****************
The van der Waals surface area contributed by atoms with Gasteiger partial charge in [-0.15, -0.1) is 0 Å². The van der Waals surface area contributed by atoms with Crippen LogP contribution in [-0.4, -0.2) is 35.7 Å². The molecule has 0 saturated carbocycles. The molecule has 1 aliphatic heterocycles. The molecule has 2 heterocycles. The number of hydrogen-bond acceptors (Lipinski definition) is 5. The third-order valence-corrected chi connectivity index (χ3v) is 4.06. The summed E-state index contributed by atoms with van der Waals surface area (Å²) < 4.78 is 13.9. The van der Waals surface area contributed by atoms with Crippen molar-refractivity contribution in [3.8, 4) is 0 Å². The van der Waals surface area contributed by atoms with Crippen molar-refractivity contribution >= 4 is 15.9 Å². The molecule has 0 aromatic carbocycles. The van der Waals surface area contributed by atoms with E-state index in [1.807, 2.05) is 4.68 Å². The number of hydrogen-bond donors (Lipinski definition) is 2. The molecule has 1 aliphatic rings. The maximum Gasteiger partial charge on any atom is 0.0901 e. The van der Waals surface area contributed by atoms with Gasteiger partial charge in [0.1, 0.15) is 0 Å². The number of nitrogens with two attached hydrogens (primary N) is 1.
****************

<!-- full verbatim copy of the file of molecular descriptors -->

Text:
The van der Waals surface area contributed by atoms with Gasteiger partial charge in [-0.15, -0.1) is 0 Å². The van der Waals surface area contributed by atoms with Crippen LogP contribution in [-0.4, -0.2) is 35.7 Å². The molecule has 0 saturated carbocycles. The molecule has 1 aliphatic heterocycles. The molecule has 2 heterocycles. The number of hydrogen-bond acceptors (Lipinski definition) is 5. The third-order valence-corrected chi connectivity index (χ3v) is 4.06. The summed E-state index contributed by atoms with van der Waals surface area (Å²) < 4.78 is 13.9. The van der Waals surface area contributed by atoms with Crippen molar-refractivity contribution in [3.8, 4) is 0 Å². The van der Waals surface area contributed by atoms with Crippen molar-refractivity contribution >= 4 is 15.9 Å². The molecule has 0 aromatic carbocycles. The van der Waals surface area contributed by atoms with E-state index in [1.807, 2.05) is 4.68 Å². The number of hydrogen-bond donors (Lipinski definition) is 2. The molecule has 1 aliphatic rings. The maximum Gasteiger partial charge on any atom is 0.0901 e. The van der Waals surface area contributed by atoms with Gasteiger partial charge in [0.1, 0.15) is 0 Å². The number of nitrogens with two attached hydrogens (primary N) is 1.